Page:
In show-biz terms, the most arresting part of the TV show was the dancing: that tap number, the vintage soft shoe tribute that hoofers Tommy Tune and Anne Reinking did as homage to ex-vaudeville star George Burns, and the ecstatic dances from ``Revelations'' done by Ailey's American Dance Theater. The women dancers whirled on stage in Panama straw hats and long, banana colored dresses, the men in black pants with banana and black vests, to perform numbers like ``Rocking My Soul in the Bosom of Abraham,'' afire with a joyous gospel exuberance. Framing them on stage, a choir from Howard University. The less tele-visual nature of the careers of some of this year's honorees may have been more of a challenge than in some previous years for long-time producers George Stevens Jr. and Nick Vanoff, who have won two Emmy Awards for Honors telecasts in the past.

Even the less flamboyant TV moments, though, under Dwight Hemion's deft direction, had their special charm. There were the touching moments when violinist and teacher Alexander (Sasha) Schneider, was introduced with warmth and a little schmaltz by friend Isaac Stern before a group of Schneider's students from orchestras around the nation played Bach's Brandenburg Concerto No. 3, with Stern as first violinist. When was the last time you heard any of the Brandenburgs on network TV?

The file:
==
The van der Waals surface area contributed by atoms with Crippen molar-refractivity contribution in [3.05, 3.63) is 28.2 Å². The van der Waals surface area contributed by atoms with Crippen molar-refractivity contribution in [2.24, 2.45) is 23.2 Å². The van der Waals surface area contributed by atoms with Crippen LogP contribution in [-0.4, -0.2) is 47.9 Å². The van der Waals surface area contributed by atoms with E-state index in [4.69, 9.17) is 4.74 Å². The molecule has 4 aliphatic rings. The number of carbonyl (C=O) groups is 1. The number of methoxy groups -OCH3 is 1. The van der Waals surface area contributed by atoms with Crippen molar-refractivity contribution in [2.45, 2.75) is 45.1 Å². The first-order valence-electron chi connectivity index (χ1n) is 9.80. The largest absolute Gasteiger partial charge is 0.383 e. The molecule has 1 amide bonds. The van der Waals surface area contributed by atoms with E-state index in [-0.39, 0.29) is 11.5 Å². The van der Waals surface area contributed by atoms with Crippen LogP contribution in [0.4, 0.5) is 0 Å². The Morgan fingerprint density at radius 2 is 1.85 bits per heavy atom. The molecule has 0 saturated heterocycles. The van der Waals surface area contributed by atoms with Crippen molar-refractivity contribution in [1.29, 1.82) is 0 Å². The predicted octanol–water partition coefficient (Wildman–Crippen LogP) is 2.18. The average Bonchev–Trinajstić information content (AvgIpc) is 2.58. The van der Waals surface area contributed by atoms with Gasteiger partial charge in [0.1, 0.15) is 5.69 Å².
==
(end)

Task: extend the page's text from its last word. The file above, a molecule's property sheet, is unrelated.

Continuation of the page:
And then there was the loving tribute to Roger Stevens, the ``modern-day Medici,'' as Hal Holbrook called the founder, and recently retired chairman of Kennedy Center. ``He's so unassuming, he was once called the faceless lamb among the celebrity lions.''

In a scene reminiscent of ``Our Town,'' the stars and creators of the arts Stevens has brought to Kennedy Center gathered on stage, along with members of the Center ``family'', from red-jacketed ushers, who marched down the aisles, to stagehands who rolled in on a tall ladder.

Actors like Faye Dunaway, Douglas Fairbanks, Jr., Gene Hackman; dancers like Maria Tallchief, Edward Villella, Jacques D'Amboise; playwrights like Edward Albee, Garson Kanin, Arthur Kopit; writers like Adolf Green and Betty Comden, opera stars like William Warfield, Frederica von Stade, Dorothy Kirsten, applauded Stevens as he took his final curtain call.

He also heard one of his favorite songs, the upbeat ``Tomorrow'' from another hit musical he rescued, ``Annie,'' sung by Rachael Graham in the title role and the dog Sandy who contributed a few woofs.

At this writing, a finished tape of the show is not available for review, so segments mentioned here may be edited. The one scene you're not going to see happened afterward, when a woman dressed in a black sequined gown and a woman dressed in a white sequinned gown became entangled at the shoulders in what can only be described as sequin gridlock.

After vain attempts to separate them, it was suggested that they dine together at the gala dinner following the taping: winter salad, veal cassoulet, and chocolate meringues served on tables covered with red and green tartan tablecloths and Christmas decorations.

Follow Stories Like This
Get the Monitor stories you care about delivered to your inbox.